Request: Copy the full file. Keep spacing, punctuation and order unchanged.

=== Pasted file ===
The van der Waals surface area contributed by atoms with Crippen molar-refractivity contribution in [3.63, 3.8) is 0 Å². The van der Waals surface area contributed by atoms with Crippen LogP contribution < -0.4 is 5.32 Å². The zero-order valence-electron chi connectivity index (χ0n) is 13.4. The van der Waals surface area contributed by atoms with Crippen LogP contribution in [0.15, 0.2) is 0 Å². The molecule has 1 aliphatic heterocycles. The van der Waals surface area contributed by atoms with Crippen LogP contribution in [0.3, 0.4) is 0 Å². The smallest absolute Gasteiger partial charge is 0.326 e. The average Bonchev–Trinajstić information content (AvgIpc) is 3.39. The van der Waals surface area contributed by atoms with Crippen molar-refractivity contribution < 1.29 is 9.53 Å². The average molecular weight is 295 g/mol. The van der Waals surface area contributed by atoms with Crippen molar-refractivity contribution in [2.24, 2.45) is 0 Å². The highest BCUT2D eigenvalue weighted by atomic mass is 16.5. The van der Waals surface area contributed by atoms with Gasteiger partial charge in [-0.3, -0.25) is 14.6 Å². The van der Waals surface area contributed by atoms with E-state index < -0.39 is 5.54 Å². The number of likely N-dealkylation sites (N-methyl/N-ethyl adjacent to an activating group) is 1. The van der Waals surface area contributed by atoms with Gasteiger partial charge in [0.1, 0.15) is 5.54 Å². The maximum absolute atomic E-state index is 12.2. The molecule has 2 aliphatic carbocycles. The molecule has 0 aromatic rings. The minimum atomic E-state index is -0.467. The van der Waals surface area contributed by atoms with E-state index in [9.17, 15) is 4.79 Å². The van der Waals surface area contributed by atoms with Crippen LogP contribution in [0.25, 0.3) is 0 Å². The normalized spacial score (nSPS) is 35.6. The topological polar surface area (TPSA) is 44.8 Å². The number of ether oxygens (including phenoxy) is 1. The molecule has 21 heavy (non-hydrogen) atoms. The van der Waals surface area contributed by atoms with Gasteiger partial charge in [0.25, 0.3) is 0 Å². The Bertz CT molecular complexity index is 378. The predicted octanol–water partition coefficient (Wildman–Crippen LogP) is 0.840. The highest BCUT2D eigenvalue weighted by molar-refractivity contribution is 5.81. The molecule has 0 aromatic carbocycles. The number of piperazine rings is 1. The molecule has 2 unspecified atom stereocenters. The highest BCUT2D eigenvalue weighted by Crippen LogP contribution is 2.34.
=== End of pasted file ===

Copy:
The van der Waals surface area contributed by atoms with Crippen molar-refractivity contribution in [3.63, 3.8) is 0 Å². The van der Waals surface area contributed by atoms with Crippen LogP contribution < -0.4 is 5.32 Å². The zero-order valence-electron chi connectivity index (χ0n) is 13.4. The van der Waals surface area contributed by atoms with Crippen LogP contribution in [0.15, 0.2) is 0 Å². The molecule has 1 aliphatic heterocycles. The van der Waals surface area contributed by atoms with Crippen LogP contribution in [0.3, 0.4) is 0 Å². The smallest absolute Gasteiger partial charge is 0.326 e. The average Bonchev–Trinajstić information content (AvgIpc) is 3.39. The van der Waals surface area contributed by atoms with Crippen molar-refractivity contribution < 1.29 is 9.53 Å². The average molecular weight is 295 g/mol. The van der Waals surface area contributed by atoms with Crippen molar-refractivity contribution in [2.24, 2.45) is 0 Å². The highest BCUT2D eigenvalue weighted by atomic mass is 16.5. The van der Waals surface area contributed by atoms with Gasteiger partial charge in [-0.3, -0.25) is 14.6 Å². The van der Waals surface area contributed by atoms with E-state index < -0.39 is 5.54 Å². The number of likely N-dealkylation sites (N-methyl/N-ethyl adjacent to an activating group) is 1. The van der Waals surface area contributed by atoms with Gasteiger partial charge in [0.1, 0.15) is 5.54 Å². The maximum absolute atomic E-state index is 12.2. The molecule has 2 aliphatic carbocycles. The molecule has 0 aromatic rings. The minimum atomic E-state index is -0.467. The van der Waals surface area contributed by atoms with E-state index in [9.17, 15) is 4.79 Å². The van der Waals surface area contributed by atoms with Crippen LogP contribution in [0.25, 0.3) is 0 Å². The normalized spacial score (nSPS) is 35.6. The topological polar surface area (TPSA) is 44.8 Å². The number of ether oxygens (including phenoxy) is 1. The molecule has 21 heavy (non-hydrogen) atoms. The van der Waals surface area contributed by atoms with Gasteiger partial charge in [0.25, 0.3) is 0 Å². The Bertz CT molecular complexity index is 378. The predicted octanol–water partition coefficient (Wildman–Crippen LogP) is 0.840. The highest BCUT2D eigenvalue weighted by molar-refractivity contribution is 5.81. The molecule has 0 aromatic carbocycles. The number of piperazine rings is 1. The molecule has 2 unspecified atom stereocenters. The highest BCUT2D eigenvalue weighted by Crippen LogP contribution is 2.34.